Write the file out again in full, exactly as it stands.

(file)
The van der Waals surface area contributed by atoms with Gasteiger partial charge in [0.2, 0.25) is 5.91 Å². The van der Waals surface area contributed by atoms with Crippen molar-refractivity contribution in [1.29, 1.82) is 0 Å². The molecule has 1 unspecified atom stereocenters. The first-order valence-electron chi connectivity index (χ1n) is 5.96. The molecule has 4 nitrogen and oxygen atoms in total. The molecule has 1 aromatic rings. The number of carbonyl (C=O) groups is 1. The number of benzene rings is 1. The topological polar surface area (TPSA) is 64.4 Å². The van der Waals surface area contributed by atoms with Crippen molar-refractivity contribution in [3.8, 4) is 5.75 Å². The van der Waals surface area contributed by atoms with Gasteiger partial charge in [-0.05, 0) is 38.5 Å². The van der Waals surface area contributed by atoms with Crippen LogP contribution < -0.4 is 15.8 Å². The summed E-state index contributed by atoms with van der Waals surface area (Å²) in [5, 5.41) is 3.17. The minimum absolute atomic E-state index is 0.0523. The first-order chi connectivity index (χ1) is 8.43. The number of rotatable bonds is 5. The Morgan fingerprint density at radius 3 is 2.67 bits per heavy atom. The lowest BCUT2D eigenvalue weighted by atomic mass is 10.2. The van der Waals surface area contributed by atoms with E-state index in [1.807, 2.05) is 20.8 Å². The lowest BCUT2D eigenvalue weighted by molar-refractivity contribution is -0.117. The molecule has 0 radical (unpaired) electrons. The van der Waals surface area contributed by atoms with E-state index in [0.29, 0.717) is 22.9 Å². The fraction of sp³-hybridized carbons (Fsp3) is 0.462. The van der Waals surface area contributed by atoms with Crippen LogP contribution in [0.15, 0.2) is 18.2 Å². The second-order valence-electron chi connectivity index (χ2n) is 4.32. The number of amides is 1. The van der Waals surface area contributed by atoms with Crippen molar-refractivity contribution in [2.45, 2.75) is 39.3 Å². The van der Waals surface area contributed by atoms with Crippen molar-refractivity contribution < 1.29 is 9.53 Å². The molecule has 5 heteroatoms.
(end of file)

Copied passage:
The van der Waals surface area contributed by atoms with Gasteiger partial charge in [0.2, 0.25) is 5.91 Å². The van der Waals surface area contributed by atoms with Crippen molar-refractivity contribution in [1.29, 1.82) is 0 Å². The molecule has 1 unspecified atom stereocenters. The first-order valence-electron chi connectivity index (χ1n) is 5.96. The molecule has 4 nitrogen and oxygen atoms in total. The molecule has 1 aromatic rings. The number of carbonyl (C=O) groups is 1. The number of benzene rings is 1. The topological polar surface area (TPSA) is 64.4 Å². The van der Waals surface area contributed by atoms with Crippen molar-refractivity contribution in [3.8, 4) is 5.75 Å². The van der Waals surface area contributed by atoms with Gasteiger partial charge in [-0.05, 0) is 38.5 Å². The van der Waals surface area contributed by atoms with Crippen LogP contribution < -0.4 is 15.8 Å². The summed E-state index contributed by atoms with van der Waals surface area (Å²) in [5, 5.41) is 3.17. The minimum absolute atomic E-state index is 0.0523. The first-order chi connectivity index (χ1) is 8.43. The number of rotatable bonds is 5. The Morgan fingerprint density at radius 3 is 2.67 bits per heavy atom. The lowest BCUT2D eigenvalue weighted by atomic mass is 10.2. The van der Waals surface area contributed by atoms with E-state index in [1.807, 2.05) is 20.8 Å². The lowest BCUT2D eigenvalue weighted by molar-refractivity contribution is -0.117. The molecule has 0 radical (unpaired) electrons. The van der Waals surface area contributed by atoms with E-state index in [0.29, 0.717) is 22.9 Å². The fraction of sp³-hybridized carbons (Fsp3) is 0.462. The van der Waals surface area contributed by atoms with Crippen LogP contribution in [0.15, 0.2) is 18.2 Å². The second-order valence-electron chi connectivity index (χ2n) is 4.32. The number of amides is 1. The van der Waals surface area contributed by atoms with Crippen molar-refractivity contribution in [2.45, 2.75) is 39.3 Å². The van der Waals surface area contributed by atoms with Crippen molar-refractivity contribution < 1.29 is 9.53 Å². The molecule has 5 heteroatoms.